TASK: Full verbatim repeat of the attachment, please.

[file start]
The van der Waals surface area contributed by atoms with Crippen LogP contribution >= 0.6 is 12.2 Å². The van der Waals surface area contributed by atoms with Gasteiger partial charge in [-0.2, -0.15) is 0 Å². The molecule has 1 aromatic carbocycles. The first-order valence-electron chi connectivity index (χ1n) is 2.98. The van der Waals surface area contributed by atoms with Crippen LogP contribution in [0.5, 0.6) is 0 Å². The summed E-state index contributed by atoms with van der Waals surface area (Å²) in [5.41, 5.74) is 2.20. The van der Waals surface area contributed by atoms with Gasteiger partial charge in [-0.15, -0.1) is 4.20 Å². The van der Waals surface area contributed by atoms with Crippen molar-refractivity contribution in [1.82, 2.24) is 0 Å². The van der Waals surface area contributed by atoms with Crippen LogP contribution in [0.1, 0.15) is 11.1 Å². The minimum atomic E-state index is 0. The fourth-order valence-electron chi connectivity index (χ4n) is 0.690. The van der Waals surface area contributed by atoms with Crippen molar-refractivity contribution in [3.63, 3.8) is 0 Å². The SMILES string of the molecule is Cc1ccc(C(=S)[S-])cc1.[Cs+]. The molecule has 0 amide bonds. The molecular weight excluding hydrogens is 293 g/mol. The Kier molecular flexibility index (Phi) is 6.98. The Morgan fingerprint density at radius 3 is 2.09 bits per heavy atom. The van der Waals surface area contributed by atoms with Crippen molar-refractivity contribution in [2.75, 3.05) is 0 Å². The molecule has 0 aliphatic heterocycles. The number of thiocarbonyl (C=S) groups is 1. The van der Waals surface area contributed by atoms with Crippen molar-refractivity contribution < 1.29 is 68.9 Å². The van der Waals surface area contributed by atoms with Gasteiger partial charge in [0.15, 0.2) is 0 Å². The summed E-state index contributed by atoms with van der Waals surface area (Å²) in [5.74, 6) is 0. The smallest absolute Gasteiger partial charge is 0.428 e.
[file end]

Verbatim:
The van der Waals surface area contributed by atoms with Crippen LogP contribution >= 0.6 is 12.2 Å². The van der Waals surface area contributed by atoms with Gasteiger partial charge in [-0.2, -0.15) is 0 Å². The molecule has 1 aromatic carbocycles. The first-order valence-electron chi connectivity index (χ1n) is 2.98. The van der Waals surface area contributed by atoms with Crippen LogP contribution in [0.5, 0.6) is 0 Å². The summed E-state index contributed by atoms with van der Waals surface area (Å²) in [5.41, 5.74) is 2.20. The van der Waals surface area contributed by atoms with Gasteiger partial charge in [-0.15, -0.1) is 4.20 Å². The van der Waals surface area contributed by atoms with Crippen molar-refractivity contribution in [1.82, 2.24) is 0 Å². The van der Waals surface area contributed by atoms with Crippen LogP contribution in [0.1, 0.15) is 11.1 Å². The minimum atomic E-state index is 0. The fourth-order valence-electron chi connectivity index (χ4n) is 0.690. The van der Waals surface area contributed by atoms with Crippen molar-refractivity contribution in [3.63, 3.8) is 0 Å². The SMILES string of the molecule is Cc1ccc(C(=S)[S-])cc1.[Cs+]. The molecule has 0 amide bonds. The molecular weight excluding hydrogens is 293 g/mol. The Kier molecular flexibility index (Phi) is 6.98. The Morgan fingerprint density at radius 3 is 2.09 bits per heavy atom. The van der Waals surface area contributed by atoms with Crippen molar-refractivity contribution in [2.75, 3.05) is 0 Å². The molecule has 0 aliphatic heterocycles. The number of thiocarbonyl (C=S) groups is 1. The van der Waals surface area contributed by atoms with Crippen molar-refractivity contribution < 1.29 is 68.9 Å². The van der Waals surface area contributed by atoms with Gasteiger partial charge in [0.15, 0.2) is 0 Å². The summed E-state index contributed by atoms with van der Waals surface area (Å²) in [5.74, 6) is 0. The smallest absolute Gasteiger partial charge is 0.428 e.